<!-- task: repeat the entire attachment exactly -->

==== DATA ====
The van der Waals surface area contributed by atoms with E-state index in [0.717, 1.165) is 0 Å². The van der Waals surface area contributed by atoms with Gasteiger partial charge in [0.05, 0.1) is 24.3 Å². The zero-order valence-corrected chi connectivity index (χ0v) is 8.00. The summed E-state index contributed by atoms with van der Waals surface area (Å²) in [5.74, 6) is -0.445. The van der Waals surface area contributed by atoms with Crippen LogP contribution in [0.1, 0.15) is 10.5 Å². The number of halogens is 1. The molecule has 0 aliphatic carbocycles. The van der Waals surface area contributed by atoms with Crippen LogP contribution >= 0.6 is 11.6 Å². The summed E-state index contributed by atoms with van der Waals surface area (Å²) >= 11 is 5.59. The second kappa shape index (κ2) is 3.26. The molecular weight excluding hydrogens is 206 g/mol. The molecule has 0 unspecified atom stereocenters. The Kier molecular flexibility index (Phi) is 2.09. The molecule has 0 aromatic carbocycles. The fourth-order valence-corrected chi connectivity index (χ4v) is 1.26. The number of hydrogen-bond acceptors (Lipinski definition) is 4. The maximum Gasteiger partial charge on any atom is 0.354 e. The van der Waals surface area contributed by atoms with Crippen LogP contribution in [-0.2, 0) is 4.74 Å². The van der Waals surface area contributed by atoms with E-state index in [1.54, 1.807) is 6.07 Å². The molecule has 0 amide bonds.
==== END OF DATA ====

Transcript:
The van der Waals surface area contributed by atoms with E-state index in [0.717, 1.165) is 0 Å². The van der Waals surface area contributed by atoms with Gasteiger partial charge in [0.05, 0.1) is 24.3 Å². The zero-order valence-corrected chi connectivity index (χ0v) is 8.00. The summed E-state index contributed by atoms with van der Waals surface area (Å²) in [5.74, 6) is -0.445. The van der Waals surface area contributed by atoms with Crippen LogP contribution in [0.1, 0.15) is 10.5 Å². The number of halogens is 1. The molecule has 0 aliphatic carbocycles. The van der Waals surface area contributed by atoms with Crippen LogP contribution >= 0.6 is 11.6 Å². The summed E-state index contributed by atoms with van der Waals surface area (Å²) >= 11 is 5.59. The second kappa shape index (κ2) is 3.26. The molecular weight excluding hydrogens is 206 g/mol. The molecule has 0 unspecified atom stereocenters. The Kier molecular flexibility index (Phi) is 2.09. The molecule has 0 aromatic carbocycles. The fourth-order valence-corrected chi connectivity index (χ4v) is 1.26. The number of hydrogen-bond acceptors (Lipinski definition) is 4. The maximum Gasteiger partial charge on any atom is 0.354 e. The van der Waals surface area contributed by atoms with Crippen LogP contribution in [-0.2, 0) is 4.74 Å². The van der Waals surface area contributed by atoms with E-state index in [1.54, 1.807) is 6.07 Å². The molecule has 0 amide bonds.